Grassroots groups and local politicians will rally in Manhattan Wednesday on behalf of a Queens couple facing deportation despite the threat of persecution in their native Colombia.


Physical therapist Juan Villacis was detained Nov. 15 after a routine check in as required as part of his asylum request.


But instead of receiving an expected stay of deportation, Villacis was separated from his family, locked in a New Jersey jail cell and can get kicked out of the country any day.


“They wouldn’t even let us say goodbye,” said Liany Villacis, 22, one of Villacis’ twin daughters. “We couldn’t even hug him. We were shocked. I went completely pale.”


She said the family left Colombia in 2000 when they began receiving death threats related to their political activism.


“They had pictures of my sister and I going to school and parks,” Villacis said.


The family moved to Ecuador, but after less than a year, the police said they couldn’t guarantee their safety.


The next stop was the United States, where they arrived with a B2 visitors visa.


The girls were 5. Their asylum bid was denied as was their appeal years later in 2013. Since then, they have received a stay of removal, working, paying taxes and going to school.


Villacis graduated this year from Baruch College with a degree in finance. Her sister, Maria, is scheduled to graduate in December with a degree in communications. She hopes her dad will be around for the ceremony.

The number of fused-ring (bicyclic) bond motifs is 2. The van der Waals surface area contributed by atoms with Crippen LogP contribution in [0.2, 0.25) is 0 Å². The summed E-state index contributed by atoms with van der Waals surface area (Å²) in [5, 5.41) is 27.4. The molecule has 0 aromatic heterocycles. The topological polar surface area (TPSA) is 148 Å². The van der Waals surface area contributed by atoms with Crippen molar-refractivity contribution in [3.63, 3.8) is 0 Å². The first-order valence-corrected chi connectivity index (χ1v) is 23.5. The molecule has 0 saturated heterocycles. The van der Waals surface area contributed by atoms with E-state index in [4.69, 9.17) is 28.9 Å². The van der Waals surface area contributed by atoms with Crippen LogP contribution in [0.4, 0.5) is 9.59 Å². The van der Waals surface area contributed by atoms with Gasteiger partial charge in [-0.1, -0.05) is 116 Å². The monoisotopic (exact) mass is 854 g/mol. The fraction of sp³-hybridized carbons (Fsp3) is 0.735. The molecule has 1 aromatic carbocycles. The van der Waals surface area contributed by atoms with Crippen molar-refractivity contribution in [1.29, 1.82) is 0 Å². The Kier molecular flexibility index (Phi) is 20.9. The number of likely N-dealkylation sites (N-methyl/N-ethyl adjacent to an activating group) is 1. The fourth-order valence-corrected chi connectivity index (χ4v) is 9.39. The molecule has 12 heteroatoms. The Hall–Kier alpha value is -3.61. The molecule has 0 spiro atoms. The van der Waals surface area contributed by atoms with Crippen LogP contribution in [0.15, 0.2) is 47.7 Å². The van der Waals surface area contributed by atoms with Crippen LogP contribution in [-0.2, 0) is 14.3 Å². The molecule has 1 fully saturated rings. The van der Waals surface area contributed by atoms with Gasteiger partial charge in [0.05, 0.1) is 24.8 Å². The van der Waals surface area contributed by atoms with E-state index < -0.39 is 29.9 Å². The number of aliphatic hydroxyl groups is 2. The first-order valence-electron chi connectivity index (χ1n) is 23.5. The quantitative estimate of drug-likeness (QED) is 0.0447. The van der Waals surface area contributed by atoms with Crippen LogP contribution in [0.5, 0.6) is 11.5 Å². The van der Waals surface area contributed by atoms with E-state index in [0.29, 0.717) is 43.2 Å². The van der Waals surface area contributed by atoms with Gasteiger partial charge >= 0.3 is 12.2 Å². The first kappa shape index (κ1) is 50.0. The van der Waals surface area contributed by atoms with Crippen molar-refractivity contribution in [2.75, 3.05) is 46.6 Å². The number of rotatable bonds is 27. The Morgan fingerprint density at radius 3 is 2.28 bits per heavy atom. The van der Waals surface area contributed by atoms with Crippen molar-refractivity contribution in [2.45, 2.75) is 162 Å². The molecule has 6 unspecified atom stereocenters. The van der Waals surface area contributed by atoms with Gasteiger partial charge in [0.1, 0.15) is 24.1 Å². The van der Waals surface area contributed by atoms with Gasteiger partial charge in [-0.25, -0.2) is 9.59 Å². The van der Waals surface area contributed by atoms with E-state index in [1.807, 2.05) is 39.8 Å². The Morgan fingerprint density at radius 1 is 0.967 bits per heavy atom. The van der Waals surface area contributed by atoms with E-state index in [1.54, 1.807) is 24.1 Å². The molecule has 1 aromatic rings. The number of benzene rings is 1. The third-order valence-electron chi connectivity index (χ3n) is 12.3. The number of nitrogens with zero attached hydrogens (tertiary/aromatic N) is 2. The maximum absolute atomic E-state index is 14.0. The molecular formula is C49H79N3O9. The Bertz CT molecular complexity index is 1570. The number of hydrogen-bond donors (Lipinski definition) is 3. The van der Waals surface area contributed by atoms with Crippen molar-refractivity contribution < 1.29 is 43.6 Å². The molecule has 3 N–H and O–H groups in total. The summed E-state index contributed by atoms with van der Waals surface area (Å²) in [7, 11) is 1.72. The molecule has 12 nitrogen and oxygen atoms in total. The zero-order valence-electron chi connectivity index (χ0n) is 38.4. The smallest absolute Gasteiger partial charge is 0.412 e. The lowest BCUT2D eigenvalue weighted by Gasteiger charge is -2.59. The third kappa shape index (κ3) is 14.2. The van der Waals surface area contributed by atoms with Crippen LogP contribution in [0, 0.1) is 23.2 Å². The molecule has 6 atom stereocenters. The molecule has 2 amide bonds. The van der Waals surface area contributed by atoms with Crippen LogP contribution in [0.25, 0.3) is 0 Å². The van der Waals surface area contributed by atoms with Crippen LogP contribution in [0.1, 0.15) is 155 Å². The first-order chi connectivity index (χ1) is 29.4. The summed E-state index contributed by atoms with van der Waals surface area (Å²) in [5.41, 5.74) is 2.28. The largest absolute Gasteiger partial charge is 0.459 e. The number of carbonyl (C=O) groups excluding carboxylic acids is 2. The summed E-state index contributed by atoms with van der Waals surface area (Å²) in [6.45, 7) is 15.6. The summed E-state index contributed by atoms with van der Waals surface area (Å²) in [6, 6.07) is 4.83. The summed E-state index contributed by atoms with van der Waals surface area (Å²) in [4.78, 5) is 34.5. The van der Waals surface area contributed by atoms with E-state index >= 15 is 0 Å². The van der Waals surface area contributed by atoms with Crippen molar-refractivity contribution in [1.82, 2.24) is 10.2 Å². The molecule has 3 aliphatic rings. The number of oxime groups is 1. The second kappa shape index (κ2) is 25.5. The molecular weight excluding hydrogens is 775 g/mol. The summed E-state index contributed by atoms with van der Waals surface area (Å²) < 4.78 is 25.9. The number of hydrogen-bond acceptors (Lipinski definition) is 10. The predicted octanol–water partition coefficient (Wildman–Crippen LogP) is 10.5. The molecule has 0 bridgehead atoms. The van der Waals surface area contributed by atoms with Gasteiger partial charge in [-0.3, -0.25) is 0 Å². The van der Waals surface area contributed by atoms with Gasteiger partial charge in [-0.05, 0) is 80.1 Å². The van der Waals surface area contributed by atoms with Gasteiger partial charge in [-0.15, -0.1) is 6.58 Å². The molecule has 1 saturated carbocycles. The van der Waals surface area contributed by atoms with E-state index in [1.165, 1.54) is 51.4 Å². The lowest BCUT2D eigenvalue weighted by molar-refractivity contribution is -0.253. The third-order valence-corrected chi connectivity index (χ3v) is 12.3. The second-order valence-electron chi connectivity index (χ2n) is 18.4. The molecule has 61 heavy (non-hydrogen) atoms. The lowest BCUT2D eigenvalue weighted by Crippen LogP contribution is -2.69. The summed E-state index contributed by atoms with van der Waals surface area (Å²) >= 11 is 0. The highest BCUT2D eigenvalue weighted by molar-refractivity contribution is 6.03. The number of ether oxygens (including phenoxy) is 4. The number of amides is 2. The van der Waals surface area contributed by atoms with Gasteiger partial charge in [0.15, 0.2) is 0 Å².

She hopes her dad will be around for Thanksgiving.


“We’ve never been in a jail before,” Maria Villacis said after a visit with her father. “We were behind a soundproof partition. We had to pick up the phone like in the movies. We could see the darkness in his dark eyes.”


Her mother’s eyes are dark too.


Liany Guerrero is so worried about her husband’s fate that she nearly overlooked her own immigration issues.


Guerrero, 57, said she was given to Jan. 15, 2018 to voluntarily leave the country or be deported


“They gave me no time,” Guerrero said. “It’s impossible. They said I have to have a one-way ticket to Colombia. They can remove me at any time. Oh my God, it was terrible. I was in shock. They didn’t say anything. I asked, `Why, why?’ They gave me no explanation.”


The family’s lawyer, Jillian Hopman, said she has never seen anything like it.


“Outrage is an understatement,” Hopman said. “This is the only time in my career this has happened. They are the best people. They paid their taxes since 2001, before they had any real status. All they’ve done is work hard.”


Though it all, the detention, the threat of deportation, the Thanksgiving without her husband, Guerrero said she can’t imagine a better place than America.


“I love this country,” Guerror said. “I found everything here.”

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